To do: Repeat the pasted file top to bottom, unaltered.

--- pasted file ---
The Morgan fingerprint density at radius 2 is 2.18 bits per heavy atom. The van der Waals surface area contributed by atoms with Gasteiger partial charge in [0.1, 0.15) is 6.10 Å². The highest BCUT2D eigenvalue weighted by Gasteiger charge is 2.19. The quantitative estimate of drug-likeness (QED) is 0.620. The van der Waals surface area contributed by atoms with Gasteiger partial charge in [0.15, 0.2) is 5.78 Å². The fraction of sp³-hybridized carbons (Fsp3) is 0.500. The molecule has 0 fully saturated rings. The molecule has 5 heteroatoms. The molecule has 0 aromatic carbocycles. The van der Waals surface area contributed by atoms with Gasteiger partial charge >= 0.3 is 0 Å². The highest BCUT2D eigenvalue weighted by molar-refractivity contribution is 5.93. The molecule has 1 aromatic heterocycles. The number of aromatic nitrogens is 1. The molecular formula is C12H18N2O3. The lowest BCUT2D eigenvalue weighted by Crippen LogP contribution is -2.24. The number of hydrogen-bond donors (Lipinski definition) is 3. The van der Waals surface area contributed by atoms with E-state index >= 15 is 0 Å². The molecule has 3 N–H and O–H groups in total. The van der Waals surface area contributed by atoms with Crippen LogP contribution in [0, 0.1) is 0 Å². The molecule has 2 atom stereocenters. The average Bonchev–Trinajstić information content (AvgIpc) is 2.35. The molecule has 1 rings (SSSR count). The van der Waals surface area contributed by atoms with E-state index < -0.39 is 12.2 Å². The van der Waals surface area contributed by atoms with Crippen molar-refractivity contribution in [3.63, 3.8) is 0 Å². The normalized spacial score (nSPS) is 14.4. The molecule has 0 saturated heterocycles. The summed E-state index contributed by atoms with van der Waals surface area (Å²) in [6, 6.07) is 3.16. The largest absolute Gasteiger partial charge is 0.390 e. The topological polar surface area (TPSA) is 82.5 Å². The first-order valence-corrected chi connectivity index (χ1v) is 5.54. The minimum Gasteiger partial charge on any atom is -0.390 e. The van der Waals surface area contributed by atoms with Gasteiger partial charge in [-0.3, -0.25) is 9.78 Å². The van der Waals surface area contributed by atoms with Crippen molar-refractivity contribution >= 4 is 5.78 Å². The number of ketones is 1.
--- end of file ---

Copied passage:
The Morgan fingerprint density at radius 2 is 2.18 bits per heavy atom. The van der Waals surface area contributed by atoms with Gasteiger partial charge in [0.1, 0.15) is 6.10 Å². The highest BCUT2D eigenvalue weighted by Gasteiger charge is 2.19. The quantitative estimate of drug-likeness (QED) is 0.620. The van der Waals surface area contributed by atoms with Gasteiger partial charge in [0.15, 0.2) is 5.78 Å². The fraction of sp³-hybridized carbons (Fsp3) is 0.500. The molecule has 0 fully saturated rings. The molecule has 5 heteroatoms. The molecule has 0 aromatic carbocycles. The van der Waals surface area contributed by atoms with Gasteiger partial charge >= 0.3 is 0 Å². The highest BCUT2D eigenvalue weighted by molar-refractivity contribution is 5.93. The molecule has 1 aromatic heterocycles. The number of aromatic nitrogens is 1. The molecular formula is C12H18N2O3. The lowest BCUT2D eigenvalue weighted by Crippen LogP contribution is -2.24. The number of hydrogen-bond donors (Lipinski definition) is 3. The van der Waals surface area contributed by atoms with E-state index >= 15 is 0 Å². The molecule has 3 N–H and O–H groups in total. The van der Waals surface area contributed by atoms with Crippen LogP contribution in [0, 0.1) is 0 Å². The molecule has 2 atom stereocenters. The average Bonchev–Trinajstić information content (AvgIpc) is 2.35. The molecule has 1 rings (SSSR count). The van der Waals surface area contributed by atoms with E-state index < -0.39 is 12.2 Å². The van der Waals surface area contributed by atoms with Crippen molar-refractivity contribution in [3.63, 3.8) is 0 Å². The normalized spacial score (nSPS) is 14.4. The molecule has 0 saturated heterocycles. The summed E-state index contributed by atoms with van der Waals surface area (Å²) in [6, 6.07) is 3.16. The largest absolute Gasteiger partial charge is 0.390 e. The topological polar surface area (TPSA) is 82.5 Å². The first-order valence-corrected chi connectivity index (χ1v) is 5.54. The minimum Gasteiger partial charge on any atom is -0.390 e. The van der Waals surface area contributed by atoms with Gasteiger partial charge in [-0.3, -0.25) is 9.78 Å². The van der Waals surface area contributed by atoms with Crippen molar-refractivity contribution >= 4 is 5.78 Å². The number of ketones is 1.